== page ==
Windows and doors are supposed to keep pests outs. Window screens have long been the best way to let fresh air in and keep unwanted bugs out. The fine mesh of the screen is suitable for stopping all kinds of critters but can it stop everything? Do screens keep out fleas?
How Do Fleas Enter A Home?
Fleas are tiny and can leap 7 inches up. Their agility and size provide plenty of opportunities to enter a home. Houses with dogs and cats have a much higher likelihood of flea infestation.
Adult fleas can enter a home by clinging to clothes or hair or can jump in whenever an entrance is found. They are small enough to fit through screens and can hide anywhere once they get inside. Curtains, carpets, and furniture are fleas’ favorite hiding places.
Once fleas enter a house, they try to attach to the skin and fur of an animal, then lay their eggs. Flea eggs and flea larvae require a warm host to survive. female fleas need a blood meal to lay eggs, and pets make great potential hosts.
Common ways fleas enter homes:
- Pets or animals in the yard or under the house
- Used furniture, carpet, or clothes brought in from a flea-infested location may contain flea eggs
- Hopping in through gaps and cracks during rain and weather changes
Can Screens Stop Fleas?
Screens can’t stop fleas, but what can? Fleas can get through almost anything. Floor cracks, gaps in the door, and any fabric brought into your home are a quick path to a flea-infested home. Fleas are too tiny to be kept out from anything other than solid barriers like walls and doors. If there’s a gap, they can squeeze through.
What to Do if Fleas Are in Your Home?
If fleas are in your home, there’s no need to panic. In most cases, they will die out in a few months if no suitable host is found. If you have dogs or cats and they are treated for fleas, then you won’t need to worry about them breeding.
If you see fleas jumping around, there are a few things you can do to handle the problem and speed up their demise:
- Assess the extent of your flea infestation
- If it’s a small number of fleas, you can vacuum thoroughly and clean fabrics in the infested room
- For a larger infestation, do step two, and then spread diatomaceous earth in areas where infestations are prevalent
- Wait until the infestation has subsided and then vacuum up D.E.
- Repeat until all fleas are gone
Fleas Cause These Problems
Fleas suck. They bite, and they breed fast when the conditions are right. In days a room can be completely uninhabitable due to flea bites. They are not something that should be ignored, and any signs of these pests should be addressed immediately.
Not only will they bite you and make you miserable any pets will scratch fiercely. This results in fur loss and can sometimes break the skin and lead to infection. Your pets need protection from fleas and ticks.
Fleas can also be indicators of more significant problems in and around your house. Larger pests and rodents can become breeding grounds for fleas that enter your home when the weather gets worse. All these problems can really get out of hand, so it is best to deal with fleas swiftly.
How to Identify, Stop, and Prevent Fleas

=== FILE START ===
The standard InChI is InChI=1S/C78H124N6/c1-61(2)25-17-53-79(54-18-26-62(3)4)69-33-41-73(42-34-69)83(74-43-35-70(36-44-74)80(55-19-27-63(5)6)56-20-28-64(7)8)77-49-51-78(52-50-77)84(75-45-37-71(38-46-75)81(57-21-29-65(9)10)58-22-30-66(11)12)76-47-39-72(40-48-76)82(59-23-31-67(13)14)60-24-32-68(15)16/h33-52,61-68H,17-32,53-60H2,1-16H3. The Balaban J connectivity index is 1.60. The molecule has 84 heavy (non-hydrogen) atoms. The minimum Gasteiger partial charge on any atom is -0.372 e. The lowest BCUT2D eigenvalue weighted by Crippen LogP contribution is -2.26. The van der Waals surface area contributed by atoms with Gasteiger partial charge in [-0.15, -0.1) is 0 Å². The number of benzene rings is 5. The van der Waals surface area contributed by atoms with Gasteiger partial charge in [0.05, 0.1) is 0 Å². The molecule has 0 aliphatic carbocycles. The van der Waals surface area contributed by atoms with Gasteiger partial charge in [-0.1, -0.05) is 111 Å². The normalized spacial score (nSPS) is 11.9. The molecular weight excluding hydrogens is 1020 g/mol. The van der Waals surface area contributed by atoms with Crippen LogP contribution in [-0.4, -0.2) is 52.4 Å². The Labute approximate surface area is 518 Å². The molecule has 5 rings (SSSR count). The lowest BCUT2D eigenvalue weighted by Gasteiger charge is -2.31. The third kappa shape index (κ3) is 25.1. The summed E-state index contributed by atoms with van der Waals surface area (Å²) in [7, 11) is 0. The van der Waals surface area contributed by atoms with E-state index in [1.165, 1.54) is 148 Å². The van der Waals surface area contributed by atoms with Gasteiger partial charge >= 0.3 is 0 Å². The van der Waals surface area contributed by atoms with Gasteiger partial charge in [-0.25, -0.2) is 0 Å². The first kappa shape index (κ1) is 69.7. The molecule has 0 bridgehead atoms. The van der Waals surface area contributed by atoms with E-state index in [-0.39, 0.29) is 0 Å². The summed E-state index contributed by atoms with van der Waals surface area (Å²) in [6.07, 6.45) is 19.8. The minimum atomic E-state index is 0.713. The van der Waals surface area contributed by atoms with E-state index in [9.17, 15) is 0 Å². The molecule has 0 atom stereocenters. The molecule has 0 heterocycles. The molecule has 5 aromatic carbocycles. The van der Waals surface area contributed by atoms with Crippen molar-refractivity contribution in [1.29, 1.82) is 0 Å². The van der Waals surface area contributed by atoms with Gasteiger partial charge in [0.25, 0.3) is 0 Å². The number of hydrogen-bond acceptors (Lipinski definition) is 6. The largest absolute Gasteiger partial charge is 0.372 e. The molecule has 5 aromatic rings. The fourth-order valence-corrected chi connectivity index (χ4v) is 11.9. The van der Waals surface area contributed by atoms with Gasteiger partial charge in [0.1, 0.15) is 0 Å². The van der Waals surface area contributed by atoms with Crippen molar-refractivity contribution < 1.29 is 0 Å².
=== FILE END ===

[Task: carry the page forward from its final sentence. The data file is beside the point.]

Fleas are small, and it can be challenging to identify them before the infestation gets out of control. You have to pay close attention to spot fleas to be able to determine how bad the infestation is. If you do not catch it in time, you may need to vacate your house for several days to bug-bomb it. That can be expensive and inconvenient.
Usually, the first indicator of fleas is bites and marks on your skin or visible distress from your pets. Once you notice the scratching and itches, you can pay attention to surfaces with light solid colors. If you watch long enough, you will see little black specks landing and jumping out. When you see this, you have fleas.
Once you are aware of the presence of fleas, you need to determine where they have spread to and how infested the house is. An easy way to tell where the fleas are is to place a sheet of white paper on the floor and watch for black specks. The number of specks you see in a minute can determine the size of the infestation.
When you have fleas, you have to do something about it, or it can get worse. Calling an exterminator and putting a tent up is a last resort and can cost a lot of money. Before you do that, you can try a few things. Vacuum all the fabrics and pieces of furniture and treat any pets with flea killer. Clean up debris around entry points to your house and make sure no mammals are living in your crawlspaces.
After you vacuum, you can spread diatomaceous earth (D.E) in any area where the infestation is severe. When fleas touch D.E., it cuts them and drains them of moisture. They dry out and die very quickly. Once you no longer observe the fleas jumping around, you can vacuum up the D.E.
The best way to make sure you never have to deal with fleas is to prevent them. Treating your pets with flea treatments can prevent them from becoming hosts for flea larval stages. Keeping your yard and attics, crawlspaces, and structures free of rodents and pests can prevent flea nests from forming.
Regularly bathing and cleaning your animals is another way to prevent fleas. Vacuuming fabrics and changing furnishings can help prevent areas from becoming cluttered and inviting fleas.
|Bites from fleas and red marks
|Clean all fabrics
|Flea treatment for pets
|Check solid surfaces for specks
|Clean debris and remove rodents
|Vacuum and clean regularly
|Vacuum rugs and furniture